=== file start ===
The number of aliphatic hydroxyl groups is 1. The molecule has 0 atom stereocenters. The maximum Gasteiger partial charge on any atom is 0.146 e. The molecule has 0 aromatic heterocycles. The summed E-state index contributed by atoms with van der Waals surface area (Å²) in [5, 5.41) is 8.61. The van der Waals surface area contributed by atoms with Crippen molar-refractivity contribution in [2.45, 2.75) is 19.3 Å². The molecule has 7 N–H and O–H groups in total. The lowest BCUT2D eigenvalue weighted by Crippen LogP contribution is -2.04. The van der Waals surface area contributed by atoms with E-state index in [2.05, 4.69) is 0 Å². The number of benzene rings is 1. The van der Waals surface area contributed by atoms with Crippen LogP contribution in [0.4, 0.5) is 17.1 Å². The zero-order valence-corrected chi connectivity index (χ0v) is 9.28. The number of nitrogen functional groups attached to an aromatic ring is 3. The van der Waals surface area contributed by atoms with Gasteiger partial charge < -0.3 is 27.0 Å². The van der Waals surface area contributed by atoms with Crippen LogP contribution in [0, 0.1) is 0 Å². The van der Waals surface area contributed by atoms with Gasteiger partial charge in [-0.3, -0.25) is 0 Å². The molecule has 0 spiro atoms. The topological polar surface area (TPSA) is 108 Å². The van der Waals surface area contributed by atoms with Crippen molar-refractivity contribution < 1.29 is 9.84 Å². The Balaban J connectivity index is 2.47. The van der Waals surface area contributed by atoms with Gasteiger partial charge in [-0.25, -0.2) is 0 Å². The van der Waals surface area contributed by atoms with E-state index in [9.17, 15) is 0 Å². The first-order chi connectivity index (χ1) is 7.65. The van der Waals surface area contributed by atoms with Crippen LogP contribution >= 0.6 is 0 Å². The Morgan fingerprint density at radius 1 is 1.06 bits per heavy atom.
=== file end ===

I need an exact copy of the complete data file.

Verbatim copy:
The number of aliphatic hydroxyl groups is 1. The molecule has 0 atom stereocenters. The maximum Gasteiger partial charge on any atom is 0.146 e. The molecule has 0 aromatic heterocycles. The summed E-state index contributed by atoms with van der Waals surface area (Å²) in [5, 5.41) is 8.61. The van der Waals surface area contributed by atoms with Crippen molar-refractivity contribution in [2.45, 2.75) is 19.3 Å². The molecule has 7 N–H and O–H groups in total. The lowest BCUT2D eigenvalue weighted by Crippen LogP contribution is -2.04. The van der Waals surface area contributed by atoms with E-state index in [2.05, 4.69) is 0 Å². The number of benzene rings is 1. The van der Waals surface area contributed by atoms with Crippen LogP contribution in [0.4, 0.5) is 17.1 Å². The zero-order valence-corrected chi connectivity index (χ0v) is 9.28. The number of nitrogen functional groups attached to an aromatic ring is 3. The van der Waals surface area contributed by atoms with Gasteiger partial charge < -0.3 is 27.0 Å². The van der Waals surface area contributed by atoms with Crippen LogP contribution in [0, 0.1) is 0 Å². The van der Waals surface area contributed by atoms with Gasteiger partial charge in [-0.3, -0.25) is 0 Å². The molecule has 0 spiro atoms. The topological polar surface area (TPSA) is 108 Å². The van der Waals surface area contributed by atoms with Crippen molar-refractivity contribution < 1.29 is 9.84 Å². The Balaban J connectivity index is 2.47. The van der Waals surface area contributed by atoms with Gasteiger partial charge in [-0.25, -0.2) is 0 Å². The van der Waals surface area contributed by atoms with E-state index in [9.17, 15) is 0 Å². The first-order chi connectivity index (χ1) is 7.65. The van der Waals surface area contributed by atoms with Crippen LogP contribution >= 0.6 is 0 Å². The Morgan fingerprint density at radius 1 is 1.06 bits per heavy atom.